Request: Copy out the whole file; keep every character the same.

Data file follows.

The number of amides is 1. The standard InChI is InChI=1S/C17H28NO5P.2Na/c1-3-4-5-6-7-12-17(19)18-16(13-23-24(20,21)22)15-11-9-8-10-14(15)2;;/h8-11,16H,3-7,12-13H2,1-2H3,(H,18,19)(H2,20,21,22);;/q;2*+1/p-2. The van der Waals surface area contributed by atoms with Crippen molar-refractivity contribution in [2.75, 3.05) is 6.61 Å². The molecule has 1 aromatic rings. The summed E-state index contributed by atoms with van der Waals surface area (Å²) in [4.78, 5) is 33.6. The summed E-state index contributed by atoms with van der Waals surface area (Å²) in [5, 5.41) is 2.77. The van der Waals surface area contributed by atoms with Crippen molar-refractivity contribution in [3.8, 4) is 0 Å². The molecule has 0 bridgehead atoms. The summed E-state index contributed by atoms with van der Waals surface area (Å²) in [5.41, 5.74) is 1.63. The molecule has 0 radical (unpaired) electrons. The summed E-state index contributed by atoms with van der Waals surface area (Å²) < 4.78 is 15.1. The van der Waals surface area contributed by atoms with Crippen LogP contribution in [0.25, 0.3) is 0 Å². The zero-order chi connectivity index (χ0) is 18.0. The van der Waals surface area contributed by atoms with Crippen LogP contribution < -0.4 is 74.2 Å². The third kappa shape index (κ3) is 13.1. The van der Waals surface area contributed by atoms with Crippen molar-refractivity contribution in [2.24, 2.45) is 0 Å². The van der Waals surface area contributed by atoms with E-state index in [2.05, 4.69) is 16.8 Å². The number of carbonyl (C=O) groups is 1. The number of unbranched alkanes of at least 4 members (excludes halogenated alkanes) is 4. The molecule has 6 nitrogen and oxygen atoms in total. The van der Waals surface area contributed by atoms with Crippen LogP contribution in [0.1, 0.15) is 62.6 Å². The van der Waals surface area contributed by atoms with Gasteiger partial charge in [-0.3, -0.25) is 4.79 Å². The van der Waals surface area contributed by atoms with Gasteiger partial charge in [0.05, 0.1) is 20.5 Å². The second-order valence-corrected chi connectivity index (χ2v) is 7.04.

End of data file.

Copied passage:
The number of amides is 1. The standard InChI is InChI=1S/C17H28NO5P.2Na/c1-3-4-5-6-7-12-17(19)18-16(13-23-24(20,21)22)15-11-9-8-10-14(15)2;;/h8-11,16H,3-7,12-13H2,1-2H3,(H,18,19)(H2,20,21,22);;/q;2*+1/p-2. The van der Waals surface area contributed by atoms with Crippen molar-refractivity contribution in [2.75, 3.05) is 6.61 Å². The molecule has 1 aromatic rings. The summed E-state index contributed by atoms with van der Waals surface area (Å²) in [4.78, 5) is 33.6. The summed E-state index contributed by atoms with van der Waals surface area (Å²) in [5, 5.41) is 2.77. The van der Waals surface area contributed by atoms with Crippen molar-refractivity contribution in [3.8, 4) is 0 Å². The molecule has 0 bridgehead atoms. The summed E-state index contributed by atoms with van der Waals surface area (Å²) in [5.41, 5.74) is 1.63. The molecule has 0 radical (unpaired) electrons. The summed E-state index contributed by atoms with van der Waals surface area (Å²) < 4.78 is 15.1. The van der Waals surface area contributed by atoms with Crippen LogP contribution in [0.25, 0.3) is 0 Å². The zero-order chi connectivity index (χ0) is 18.0. The van der Waals surface area contributed by atoms with Crippen LogP contribution < -0.4 is 74.2 Å². The third kappa shape index (κ3) is 13.1. The van der Waals surface area contributed by atoms with Crippen molar-refractivity contribution in [2.24, 2.45) is 0 Å². The van der Waals surface area contributed by atoms with E-state index in [2.05, 4.69) is 16.8 Å². The number of carbonyl (C=O) groups is 1. The number of unbranched alkanes of at least 4 members (excludes halogenated alkanes) is 4. The molecule has 6 nitrogen and oxygen atoms in total. The van der Waals surface area contributed by atoms with Crippen LogP contribution in [0.1, 0.15) is 62.6 Å². The van der Waals surface area contributed by atoms with Gasteiger partial charge in [-0.3, -0.25) is 4.79 Å². The van der Waals surface area contributed by atoms with Gasteiger partial charge in [0.05, 0.1) is 20.5 Å². The second-order valence-corrected chi connectivity index (χ2v) is 7.04.